There are moments during David Mackenzie’s Hell or High Water when you’d be forgiven for thinking that you were watching a Coen Brothers movie.
Whilst on one level it’s a serious tale of the evening of scores, of revenge and of payback (literally), it’s also what you might refer to as a darkly humorous small town yarn.
Two brothers, Toby and Tanner Howard (Chris Pine and Ben Foster, respectively), rob banks. More specifically, they rob branches of the Texas Midland Bank. There are no major cash hauls, just quick ‘in and out’ smash-and-grab hits for those loose, unmarked dollar bill stashes in the bank cashiers’ draws. Whilst snatching a few thousand here and there may be better than nothing, it hardly seems worth the hassle, all things considered.
It soon transpires though that rather than simply being a pair of desperado chancers, there is in fact method to their small-scale madness.
It turns out that the Texas Midland Bank has had a sizeable loan secured against the family ranch which has, for some time now, crippled the boys’ family with debt – the stress from which is something that Toby directly attributes to the recent death of his dear mother.
Toby, being an honourable sort without so much as a blemish to his good name, believes in doing the right thing. He wants to repay the bank. He just wants to do it on his terms – by using the bank’s own money.
Tanner, on the other hand, is something of a career criminal. In and out of jail, he’s missed large parts of his brother’s life, and whilst not feeling the same levels of resentment as his brother, feels duty bound to aid him in his venture. Tanner’s ‘fuck you’ attitude to the system is of particular benefit under these circumstances. More than anything though , one senses that Tanner just enjoys his self-styled role as a hot-headed ‘loose cannon’.
Not so ‘hot’ on their trail, (this is small town Texas, after all), are veteran sherif, Marcus Hamilton (Jeff Bridges), and his deputy, Alberto Parker (Gil Birmingham), who is soon to take over from Marcus as the town’s sherif.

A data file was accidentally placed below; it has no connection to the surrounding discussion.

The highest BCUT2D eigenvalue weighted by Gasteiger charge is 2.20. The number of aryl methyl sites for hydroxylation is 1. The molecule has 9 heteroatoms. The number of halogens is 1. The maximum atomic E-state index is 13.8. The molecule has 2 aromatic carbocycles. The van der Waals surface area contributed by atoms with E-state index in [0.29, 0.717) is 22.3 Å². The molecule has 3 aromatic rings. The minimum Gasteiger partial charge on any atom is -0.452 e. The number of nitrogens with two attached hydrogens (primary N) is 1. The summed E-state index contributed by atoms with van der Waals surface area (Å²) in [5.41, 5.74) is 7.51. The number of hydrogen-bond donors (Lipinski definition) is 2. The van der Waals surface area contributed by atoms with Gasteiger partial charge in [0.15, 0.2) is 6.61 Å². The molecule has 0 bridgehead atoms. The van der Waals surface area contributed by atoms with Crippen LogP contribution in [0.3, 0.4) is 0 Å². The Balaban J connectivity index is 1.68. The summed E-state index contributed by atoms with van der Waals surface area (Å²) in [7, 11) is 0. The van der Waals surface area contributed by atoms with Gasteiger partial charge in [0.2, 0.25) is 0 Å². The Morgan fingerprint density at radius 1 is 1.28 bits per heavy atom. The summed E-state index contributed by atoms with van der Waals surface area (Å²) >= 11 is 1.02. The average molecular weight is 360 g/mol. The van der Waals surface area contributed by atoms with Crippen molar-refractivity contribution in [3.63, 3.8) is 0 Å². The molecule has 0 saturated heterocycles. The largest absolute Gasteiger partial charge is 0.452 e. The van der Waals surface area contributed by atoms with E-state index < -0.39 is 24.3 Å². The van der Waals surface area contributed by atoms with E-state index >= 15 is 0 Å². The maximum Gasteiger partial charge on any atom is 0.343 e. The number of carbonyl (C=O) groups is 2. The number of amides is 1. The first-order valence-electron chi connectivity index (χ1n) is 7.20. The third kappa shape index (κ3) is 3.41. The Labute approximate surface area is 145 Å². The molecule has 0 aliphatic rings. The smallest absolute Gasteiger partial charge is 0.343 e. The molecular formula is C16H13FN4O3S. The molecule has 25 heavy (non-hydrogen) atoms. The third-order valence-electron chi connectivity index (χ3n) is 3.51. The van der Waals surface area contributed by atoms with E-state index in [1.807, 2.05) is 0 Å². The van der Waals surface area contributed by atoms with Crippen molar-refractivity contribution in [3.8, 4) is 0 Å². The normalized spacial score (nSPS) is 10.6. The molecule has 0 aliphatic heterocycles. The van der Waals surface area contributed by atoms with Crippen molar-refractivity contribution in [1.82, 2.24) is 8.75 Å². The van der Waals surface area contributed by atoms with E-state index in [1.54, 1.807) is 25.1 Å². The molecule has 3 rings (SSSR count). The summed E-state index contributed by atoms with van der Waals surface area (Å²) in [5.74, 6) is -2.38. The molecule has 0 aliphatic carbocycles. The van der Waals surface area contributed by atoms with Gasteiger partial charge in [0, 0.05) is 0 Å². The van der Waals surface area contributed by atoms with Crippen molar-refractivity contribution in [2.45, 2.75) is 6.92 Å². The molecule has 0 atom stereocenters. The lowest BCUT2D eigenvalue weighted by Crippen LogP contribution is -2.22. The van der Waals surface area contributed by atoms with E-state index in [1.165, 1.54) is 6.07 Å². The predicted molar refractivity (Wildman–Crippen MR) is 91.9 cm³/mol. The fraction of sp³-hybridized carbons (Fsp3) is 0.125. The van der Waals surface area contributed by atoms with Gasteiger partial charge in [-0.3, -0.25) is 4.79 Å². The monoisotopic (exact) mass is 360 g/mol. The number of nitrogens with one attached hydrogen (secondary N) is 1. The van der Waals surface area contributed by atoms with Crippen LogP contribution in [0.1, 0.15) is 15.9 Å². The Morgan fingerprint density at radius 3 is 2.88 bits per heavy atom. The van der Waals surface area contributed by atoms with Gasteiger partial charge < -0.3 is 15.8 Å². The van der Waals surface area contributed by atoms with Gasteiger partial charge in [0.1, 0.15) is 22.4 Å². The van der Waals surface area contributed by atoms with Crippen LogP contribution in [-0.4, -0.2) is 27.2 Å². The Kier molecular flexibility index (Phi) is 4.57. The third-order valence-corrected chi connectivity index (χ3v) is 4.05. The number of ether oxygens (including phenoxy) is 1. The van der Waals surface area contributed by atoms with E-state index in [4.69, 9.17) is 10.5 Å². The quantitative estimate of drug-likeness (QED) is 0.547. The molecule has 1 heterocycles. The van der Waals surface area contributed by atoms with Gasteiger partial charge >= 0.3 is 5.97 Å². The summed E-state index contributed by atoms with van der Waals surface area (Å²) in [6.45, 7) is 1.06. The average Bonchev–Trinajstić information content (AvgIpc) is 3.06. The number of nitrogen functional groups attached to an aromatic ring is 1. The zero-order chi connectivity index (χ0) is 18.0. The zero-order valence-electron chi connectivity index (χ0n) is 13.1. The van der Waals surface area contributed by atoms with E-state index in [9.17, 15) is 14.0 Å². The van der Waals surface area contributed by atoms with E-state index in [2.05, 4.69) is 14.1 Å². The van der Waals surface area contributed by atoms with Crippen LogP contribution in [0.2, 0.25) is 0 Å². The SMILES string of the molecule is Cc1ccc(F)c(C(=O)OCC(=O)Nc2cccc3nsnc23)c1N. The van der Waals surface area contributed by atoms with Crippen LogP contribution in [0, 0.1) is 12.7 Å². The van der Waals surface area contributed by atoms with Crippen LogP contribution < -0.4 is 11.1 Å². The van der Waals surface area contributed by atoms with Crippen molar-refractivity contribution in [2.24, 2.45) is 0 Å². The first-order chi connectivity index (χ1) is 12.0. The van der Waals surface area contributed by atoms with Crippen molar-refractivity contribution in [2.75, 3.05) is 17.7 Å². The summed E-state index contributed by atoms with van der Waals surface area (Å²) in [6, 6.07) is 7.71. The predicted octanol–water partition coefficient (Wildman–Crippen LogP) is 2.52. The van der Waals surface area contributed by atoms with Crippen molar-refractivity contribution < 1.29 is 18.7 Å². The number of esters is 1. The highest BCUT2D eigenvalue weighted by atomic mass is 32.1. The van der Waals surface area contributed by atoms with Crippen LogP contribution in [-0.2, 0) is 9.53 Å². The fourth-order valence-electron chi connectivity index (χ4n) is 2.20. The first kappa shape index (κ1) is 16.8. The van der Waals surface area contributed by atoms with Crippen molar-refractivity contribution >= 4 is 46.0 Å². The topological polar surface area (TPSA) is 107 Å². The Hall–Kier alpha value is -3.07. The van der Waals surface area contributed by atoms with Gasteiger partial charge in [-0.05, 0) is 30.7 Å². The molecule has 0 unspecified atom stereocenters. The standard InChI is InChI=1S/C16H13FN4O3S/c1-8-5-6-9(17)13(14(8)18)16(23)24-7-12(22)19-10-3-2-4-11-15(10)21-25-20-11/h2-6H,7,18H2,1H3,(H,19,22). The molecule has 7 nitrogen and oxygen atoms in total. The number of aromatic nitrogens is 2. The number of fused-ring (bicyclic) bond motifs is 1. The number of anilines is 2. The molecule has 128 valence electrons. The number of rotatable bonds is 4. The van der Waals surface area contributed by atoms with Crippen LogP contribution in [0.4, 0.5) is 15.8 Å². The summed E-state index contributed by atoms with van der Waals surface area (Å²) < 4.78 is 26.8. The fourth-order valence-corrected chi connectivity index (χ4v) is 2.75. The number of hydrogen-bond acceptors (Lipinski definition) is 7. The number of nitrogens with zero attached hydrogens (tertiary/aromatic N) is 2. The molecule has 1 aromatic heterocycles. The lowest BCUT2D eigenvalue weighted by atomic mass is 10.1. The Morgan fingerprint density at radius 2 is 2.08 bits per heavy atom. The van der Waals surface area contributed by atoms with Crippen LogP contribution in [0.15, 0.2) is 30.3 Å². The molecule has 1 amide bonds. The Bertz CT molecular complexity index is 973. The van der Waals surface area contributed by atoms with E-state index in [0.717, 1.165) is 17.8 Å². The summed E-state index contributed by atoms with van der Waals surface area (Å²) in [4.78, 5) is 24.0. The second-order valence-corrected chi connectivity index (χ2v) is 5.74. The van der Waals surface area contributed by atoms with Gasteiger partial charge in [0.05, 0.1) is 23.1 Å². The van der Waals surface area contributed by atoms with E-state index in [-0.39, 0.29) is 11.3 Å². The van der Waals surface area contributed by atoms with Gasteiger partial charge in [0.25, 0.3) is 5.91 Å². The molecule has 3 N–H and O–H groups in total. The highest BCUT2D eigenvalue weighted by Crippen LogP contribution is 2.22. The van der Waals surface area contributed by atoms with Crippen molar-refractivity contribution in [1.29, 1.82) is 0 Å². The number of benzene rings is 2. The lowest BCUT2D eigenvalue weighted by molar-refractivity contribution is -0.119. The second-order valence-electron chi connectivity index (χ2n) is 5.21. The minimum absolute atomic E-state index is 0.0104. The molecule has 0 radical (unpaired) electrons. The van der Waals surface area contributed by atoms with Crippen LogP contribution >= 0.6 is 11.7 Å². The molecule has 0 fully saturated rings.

Hamilton’s slow-burn approach to tracking down these errant rogues is of great frustration to Alberto, but he has a plan, and little by little, the net closes in.
When one breaks it down, there’s really not too much to Hell or High Water. It’s a simple tale of simple folk in small town America, but the film’s simplicity is its greatest asset.
Granted, a film whose central theme is one based around a sequence of bank robberies, needs to have some element of action about it, but essentially this is more a film about characters, and David Mackenzie’s direction is key to their full and rounded development.
The film’s serious overtones are punctuated frequently by exchanges of bone-dry amusing dialogue, and a handful of truly comical characters thrown in, providing a small-town quirkiness to proceedings. Not that they’re needed in the sense of breaking up any sort of monotony or puncturing any elements of directorial self-importance as such, for the truth is that Hell or High Water is beautifully paced and rolls along ever so sweetly, remaining thoroughly engaging until its final, ‘blaze of glory’ conclusion.
Hell or High Water. A sort of timeless, twisted Robin Hood revival for our times, and a damn good one at that.